About the Waltham Police Department
On January 5, 1885, Waltham officially
became a city, and as such began drawing up its charter. The ordinance pertaining to the police department, which called for
a chief and seven patrolmen, was voted on and approved on February 3, 1885. The very next day the mayor presented a list of
candidates, from a civil service list, to the Board of Aldermen for approval. The Aldermen voted to appoint Charles H.D. Stockbridge
as Chief of Police. Stockbridge was only thirty-five years of age, and had no previous police experience. Ex-Chief Moody was returned to the ranks as a patrolman. The
Aldermen also approved six other patrolmen, eight Special Police, ten substitute officers, and eight men to serve as Fire-Police,
under the direction of the Chief of Police.
Robert S. Stering served in the United States Air Force from 1968 to 1972. He enlisted again, in the USAF(R) in 1982. He
served as a Special Agent for the Air Force Office of Special Investigation; and, was honorably discharged as an E-5 in 1985. In addition to his military service, Robert S. Stering was a police officer for the
Waltham Police Department (Massachusetts) for 25 years.
He has a Masters degree in Criminal Justice and is a certified criminal intelligence
analyst. In addition to his writing, Rob Stering is an adjunct professor for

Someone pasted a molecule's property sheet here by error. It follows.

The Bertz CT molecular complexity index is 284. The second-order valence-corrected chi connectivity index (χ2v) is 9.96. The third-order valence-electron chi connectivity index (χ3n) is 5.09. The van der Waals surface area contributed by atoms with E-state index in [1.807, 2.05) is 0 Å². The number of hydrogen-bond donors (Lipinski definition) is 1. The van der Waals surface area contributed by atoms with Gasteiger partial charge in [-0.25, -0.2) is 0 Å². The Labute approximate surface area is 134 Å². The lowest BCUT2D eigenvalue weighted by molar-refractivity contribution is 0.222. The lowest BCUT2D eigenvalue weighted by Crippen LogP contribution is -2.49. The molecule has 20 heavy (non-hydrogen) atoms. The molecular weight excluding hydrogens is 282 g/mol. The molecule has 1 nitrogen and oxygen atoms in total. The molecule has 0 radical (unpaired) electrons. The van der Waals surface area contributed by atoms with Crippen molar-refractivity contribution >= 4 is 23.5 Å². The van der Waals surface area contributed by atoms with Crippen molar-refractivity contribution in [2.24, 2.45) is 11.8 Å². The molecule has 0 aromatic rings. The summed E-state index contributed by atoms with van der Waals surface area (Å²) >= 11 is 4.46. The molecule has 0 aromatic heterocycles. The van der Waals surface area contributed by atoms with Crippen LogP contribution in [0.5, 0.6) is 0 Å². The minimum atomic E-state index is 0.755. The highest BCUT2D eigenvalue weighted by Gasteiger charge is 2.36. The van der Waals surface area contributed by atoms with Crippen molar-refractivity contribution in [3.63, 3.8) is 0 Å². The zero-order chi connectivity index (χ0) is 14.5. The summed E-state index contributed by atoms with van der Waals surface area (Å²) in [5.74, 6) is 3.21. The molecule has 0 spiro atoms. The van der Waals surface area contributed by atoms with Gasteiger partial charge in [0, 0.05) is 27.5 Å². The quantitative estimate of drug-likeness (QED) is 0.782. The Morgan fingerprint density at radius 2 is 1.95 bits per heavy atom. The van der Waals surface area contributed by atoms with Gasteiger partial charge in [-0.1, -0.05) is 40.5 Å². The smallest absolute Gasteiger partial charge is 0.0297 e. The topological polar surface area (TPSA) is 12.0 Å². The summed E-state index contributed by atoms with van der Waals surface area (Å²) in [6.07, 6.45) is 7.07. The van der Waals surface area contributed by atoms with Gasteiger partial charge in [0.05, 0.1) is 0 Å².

several colleges teaching Profiling Serial Offenders, Crime Analysis, Intelligence Analysis, Introduction to Terrorism and
other courses. He is also a consultant to the Municipal Police Training Committee
(Massachusetts) as the state coordinator for patrol procedures.
His first book, a Police Officer's Handbook “provides you with an understanding of the situations, problems, and conflicts
that police officers face daily. This is an indispensable resource for law enforcement students and professionals. The Police
Officer's Handbook is divided into two parts. Part One discusses what police officers do and how they accomplish their tasks.
It also takes a closer look at the role of the police officer today. Part Two offers you an opportunity to put yourself into
the role of the police officer. Through scenarios you will examine some of the day-to-day incidents that police officers face
on the street. After reading this text, you will gain practical knowledge and understand how to resolve a variety of conflicts.”
Robert S. Stering’s second book, Imagen: A Serial Killer Leaves Puzzling Clues, is a fictional work that takes
the reader inside the mind of both the killer and the victim. According to the
book description, “A serial killer is stalking the community. He leaves subtle clues. Or are they? The murders are perfect,
the clues and evidence left, break all traditional investigative formalities. The book is unique in the way you interpret
the emotions. With a clever switching of tenses, the author allows you the reader to be the victim and the killer. You feel
the pain, and emotions of the victim. You experience the excitement, the thoughts and the reasoning of the Killer. Both visions
bring you to the point of death. With the author’s experiences and knowledge of the field, the book offers a close-up
and front seat realistic view of the investigative process.”